They're working overtime at Lozier.
Pinnacle Bank's new headquarters is rising from the dirt.
Neapco's auto parts plant in Beatrice, Neb., has hired 70 new workers and 80 more are coming.
But the byword for many businesses still is “uncertain.”
Uncertain about taxes, energy and health care costs. Uncertain that consumers will spend this fall. Uncertain that the recovery will lead to sustained economic progress — that it might instead falter into a second slump or, worse yet, a Great Recession Part II.
Tax legislation, tougher financial and energy regulation, foreign credit problems, federal spending, health care, consumer confidence — all those economic factors are in a state of flux, making business decision makers, well, uncertain.
“That's an understatement,” said Sheri Andrews, president of Lozier Corp. of Omaha, a nationwide manufacturer of store shelving, fixtures and other store equipment.
“We go as the retailers go, and they go as the consumer goes, and they're a little nervous that the economy's queasy, and therefore the consumers will pull their horns back in,” she said.
Lozier's recent spurt of business is a turnaround from January 2009, when it laid off its first workers in 40 years. It cut 43 Omaha production jobs, closed an 85-employee plant in Utah, trimmed remaining workers' weekly hours from 40 to 32 and let 15 percent of its managers go. Top executives volunteered for pay cuts.
Now, to meet demand from retailers preparing for the fall and winter shopping seasons, Lozier hired 90 temporary workers in Omaha and authorized overtime of up to eight hours a week for many employees in Omaha, Pennsylvania, Missouri and Alabama.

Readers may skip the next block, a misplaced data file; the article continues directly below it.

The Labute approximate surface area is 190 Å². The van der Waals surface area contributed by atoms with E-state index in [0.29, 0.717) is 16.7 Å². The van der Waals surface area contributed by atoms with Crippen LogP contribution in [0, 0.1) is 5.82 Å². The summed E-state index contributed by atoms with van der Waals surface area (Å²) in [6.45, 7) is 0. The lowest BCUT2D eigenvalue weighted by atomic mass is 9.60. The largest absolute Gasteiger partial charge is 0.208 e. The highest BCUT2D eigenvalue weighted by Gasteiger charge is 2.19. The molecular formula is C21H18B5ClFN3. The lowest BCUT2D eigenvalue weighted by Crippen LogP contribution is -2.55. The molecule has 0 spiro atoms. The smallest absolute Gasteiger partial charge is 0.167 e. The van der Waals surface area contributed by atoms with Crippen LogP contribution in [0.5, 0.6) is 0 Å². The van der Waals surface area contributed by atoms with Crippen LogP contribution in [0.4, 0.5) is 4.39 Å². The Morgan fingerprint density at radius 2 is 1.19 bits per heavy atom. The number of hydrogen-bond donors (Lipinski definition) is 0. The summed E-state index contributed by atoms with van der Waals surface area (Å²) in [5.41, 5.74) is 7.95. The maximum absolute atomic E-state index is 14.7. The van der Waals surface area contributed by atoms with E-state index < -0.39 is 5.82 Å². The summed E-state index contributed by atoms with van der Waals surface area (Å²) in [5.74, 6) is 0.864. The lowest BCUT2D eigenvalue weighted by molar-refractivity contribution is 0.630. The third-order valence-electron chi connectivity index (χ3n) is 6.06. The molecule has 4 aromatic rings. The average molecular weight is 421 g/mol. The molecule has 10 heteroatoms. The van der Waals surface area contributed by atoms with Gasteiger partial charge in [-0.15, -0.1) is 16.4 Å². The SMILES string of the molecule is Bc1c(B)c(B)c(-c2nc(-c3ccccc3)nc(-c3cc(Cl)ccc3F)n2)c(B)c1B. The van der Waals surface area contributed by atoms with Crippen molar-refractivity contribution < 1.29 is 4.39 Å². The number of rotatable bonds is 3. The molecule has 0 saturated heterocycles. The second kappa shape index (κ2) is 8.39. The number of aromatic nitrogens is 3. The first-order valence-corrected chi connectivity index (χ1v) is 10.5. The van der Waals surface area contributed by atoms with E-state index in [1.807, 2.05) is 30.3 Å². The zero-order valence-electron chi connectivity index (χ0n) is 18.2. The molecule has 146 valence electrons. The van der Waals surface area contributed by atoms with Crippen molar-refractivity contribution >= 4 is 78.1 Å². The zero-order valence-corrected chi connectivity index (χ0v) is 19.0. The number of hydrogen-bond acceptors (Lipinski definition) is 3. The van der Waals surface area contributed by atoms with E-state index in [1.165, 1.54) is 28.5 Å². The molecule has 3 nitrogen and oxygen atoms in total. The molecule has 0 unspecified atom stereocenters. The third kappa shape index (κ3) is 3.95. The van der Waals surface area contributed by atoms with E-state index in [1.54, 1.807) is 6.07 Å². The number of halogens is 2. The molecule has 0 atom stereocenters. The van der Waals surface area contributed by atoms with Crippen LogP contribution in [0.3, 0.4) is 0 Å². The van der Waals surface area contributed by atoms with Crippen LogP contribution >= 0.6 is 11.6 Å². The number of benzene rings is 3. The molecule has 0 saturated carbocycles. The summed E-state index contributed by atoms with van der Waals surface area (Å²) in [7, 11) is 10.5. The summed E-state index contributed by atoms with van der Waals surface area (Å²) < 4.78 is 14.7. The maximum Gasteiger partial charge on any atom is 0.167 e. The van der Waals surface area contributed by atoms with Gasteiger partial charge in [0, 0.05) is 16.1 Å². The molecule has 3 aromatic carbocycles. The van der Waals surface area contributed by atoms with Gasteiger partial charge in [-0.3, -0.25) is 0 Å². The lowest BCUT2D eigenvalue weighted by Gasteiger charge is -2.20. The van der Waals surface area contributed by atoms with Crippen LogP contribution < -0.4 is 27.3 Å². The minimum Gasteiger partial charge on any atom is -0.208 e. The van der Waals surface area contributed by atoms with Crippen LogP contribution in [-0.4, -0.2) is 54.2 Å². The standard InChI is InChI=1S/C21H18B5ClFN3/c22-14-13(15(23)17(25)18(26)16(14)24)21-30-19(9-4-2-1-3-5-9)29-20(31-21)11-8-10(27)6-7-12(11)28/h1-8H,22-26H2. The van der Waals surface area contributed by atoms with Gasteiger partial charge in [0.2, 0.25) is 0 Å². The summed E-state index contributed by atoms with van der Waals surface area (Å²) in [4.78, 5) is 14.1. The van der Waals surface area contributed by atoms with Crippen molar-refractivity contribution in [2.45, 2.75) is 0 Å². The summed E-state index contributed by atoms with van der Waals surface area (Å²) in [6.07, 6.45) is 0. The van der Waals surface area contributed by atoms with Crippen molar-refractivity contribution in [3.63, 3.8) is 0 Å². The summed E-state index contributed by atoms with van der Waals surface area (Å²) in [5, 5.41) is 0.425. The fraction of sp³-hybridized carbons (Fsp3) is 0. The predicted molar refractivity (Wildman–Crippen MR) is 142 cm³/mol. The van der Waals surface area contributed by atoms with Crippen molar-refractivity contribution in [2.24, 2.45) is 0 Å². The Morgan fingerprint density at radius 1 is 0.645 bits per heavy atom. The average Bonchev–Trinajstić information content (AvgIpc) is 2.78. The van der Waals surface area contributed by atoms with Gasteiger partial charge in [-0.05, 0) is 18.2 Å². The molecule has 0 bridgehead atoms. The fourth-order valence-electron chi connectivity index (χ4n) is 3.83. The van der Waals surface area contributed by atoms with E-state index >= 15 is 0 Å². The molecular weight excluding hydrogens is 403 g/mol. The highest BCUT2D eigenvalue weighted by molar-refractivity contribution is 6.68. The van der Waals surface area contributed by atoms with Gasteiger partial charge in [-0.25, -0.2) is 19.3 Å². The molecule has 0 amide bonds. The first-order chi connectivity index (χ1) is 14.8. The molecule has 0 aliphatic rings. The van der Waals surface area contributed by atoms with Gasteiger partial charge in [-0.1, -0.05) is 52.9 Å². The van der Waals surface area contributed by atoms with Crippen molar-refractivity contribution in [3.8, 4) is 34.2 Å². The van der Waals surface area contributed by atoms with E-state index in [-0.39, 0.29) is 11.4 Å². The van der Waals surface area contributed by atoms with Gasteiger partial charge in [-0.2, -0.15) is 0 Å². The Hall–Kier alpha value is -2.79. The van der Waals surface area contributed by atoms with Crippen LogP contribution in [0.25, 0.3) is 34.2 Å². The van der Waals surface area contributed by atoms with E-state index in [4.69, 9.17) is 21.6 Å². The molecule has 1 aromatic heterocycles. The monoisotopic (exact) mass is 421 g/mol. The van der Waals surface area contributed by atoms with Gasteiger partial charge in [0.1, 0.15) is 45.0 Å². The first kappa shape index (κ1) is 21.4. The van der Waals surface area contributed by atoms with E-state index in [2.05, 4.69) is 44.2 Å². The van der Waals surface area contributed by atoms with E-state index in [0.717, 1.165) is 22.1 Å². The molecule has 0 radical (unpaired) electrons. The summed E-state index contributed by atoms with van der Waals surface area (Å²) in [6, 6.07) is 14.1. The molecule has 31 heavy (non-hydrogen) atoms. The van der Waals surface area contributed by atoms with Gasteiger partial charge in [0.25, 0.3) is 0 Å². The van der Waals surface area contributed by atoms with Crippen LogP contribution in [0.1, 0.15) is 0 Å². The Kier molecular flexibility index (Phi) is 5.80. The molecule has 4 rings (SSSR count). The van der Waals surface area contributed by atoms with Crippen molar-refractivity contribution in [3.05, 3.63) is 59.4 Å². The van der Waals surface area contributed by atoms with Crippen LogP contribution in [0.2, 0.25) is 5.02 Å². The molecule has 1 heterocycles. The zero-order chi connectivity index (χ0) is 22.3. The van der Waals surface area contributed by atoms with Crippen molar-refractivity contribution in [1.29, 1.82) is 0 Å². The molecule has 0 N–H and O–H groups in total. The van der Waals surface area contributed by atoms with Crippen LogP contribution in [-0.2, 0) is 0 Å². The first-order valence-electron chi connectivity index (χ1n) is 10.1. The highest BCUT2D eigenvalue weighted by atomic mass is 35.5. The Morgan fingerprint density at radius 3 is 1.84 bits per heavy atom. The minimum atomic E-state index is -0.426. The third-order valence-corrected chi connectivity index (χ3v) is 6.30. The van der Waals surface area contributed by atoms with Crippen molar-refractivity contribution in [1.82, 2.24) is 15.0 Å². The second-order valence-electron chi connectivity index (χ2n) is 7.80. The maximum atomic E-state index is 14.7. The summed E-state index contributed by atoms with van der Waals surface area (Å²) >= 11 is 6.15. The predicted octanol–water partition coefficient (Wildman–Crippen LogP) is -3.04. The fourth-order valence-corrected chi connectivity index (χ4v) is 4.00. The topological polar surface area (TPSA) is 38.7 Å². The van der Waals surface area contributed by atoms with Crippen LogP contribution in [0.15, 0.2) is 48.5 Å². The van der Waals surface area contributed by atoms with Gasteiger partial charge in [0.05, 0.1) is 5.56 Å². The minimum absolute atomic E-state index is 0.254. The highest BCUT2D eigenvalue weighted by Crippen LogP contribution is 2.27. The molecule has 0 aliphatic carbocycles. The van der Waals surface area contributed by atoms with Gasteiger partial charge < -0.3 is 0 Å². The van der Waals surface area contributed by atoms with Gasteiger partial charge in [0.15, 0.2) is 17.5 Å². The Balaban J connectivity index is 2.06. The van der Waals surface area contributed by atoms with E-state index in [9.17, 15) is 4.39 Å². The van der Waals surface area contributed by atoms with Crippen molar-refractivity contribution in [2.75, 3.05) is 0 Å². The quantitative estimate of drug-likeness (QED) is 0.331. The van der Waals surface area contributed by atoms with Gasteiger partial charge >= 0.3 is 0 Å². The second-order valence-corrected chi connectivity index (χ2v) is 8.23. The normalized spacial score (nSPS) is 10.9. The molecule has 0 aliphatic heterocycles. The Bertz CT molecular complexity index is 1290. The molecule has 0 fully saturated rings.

“They're coming in on Saturdays,” Andrews said.
Retailers are mostly remodeling stores, not building or expanding, she said. “When the consumer stops spending, they'll stop, too.”
That's why Lozier is using temporary workers and overtime instead of hiring additional full-time employees. It doesn't want to be caught with too much capacity or too many workers.
“We're being very careful, because we can't see much beyond September,” Andrews said. “We're doing some guessing.”
Lozier's retail customers just aren't convinced there won't be another economic dip, she said.
Many other Omaha-area employers are using overtime instead of hiring permanent workers, said David Brown, CEO of the Greater Omaha Chamber of Commerce.
That's partly because so many government policies are up in the air: Income taxes could rise; tax incentives could disappear; and costs could increase because of new regulations on energy, banks and health care.
“Our clients are all wondering what Washington's going to do,” Brown said.
The Omaha chamber announced 168 business expansion or new location plans through the first half of this year, with 2,832 jobs and investments totaling $121 million if it all comes to fruition.
Those are more projects and potential jobs than the chamber announced in the first half of 2009 — 104 projects and 1,859 jobs — but less than the period's $288 million in investments.
“They're waiting to find out whether the economic turnaround is for real,” said John Flor, vice president of F & B Constructors Inc. of Omaha, a commercial builder.
F & B recently converted a vacant Hollywood Video store at 31st Street and Ames Avenues into an office of SAC Federal Credit Union. F & B has about 32 people on jobs, down from a peak of about 40.
There's more remodeling and less new construction, Flor said, and less government work because of tax shortfalls. One commercial job in Lincoln has been on hold for two months.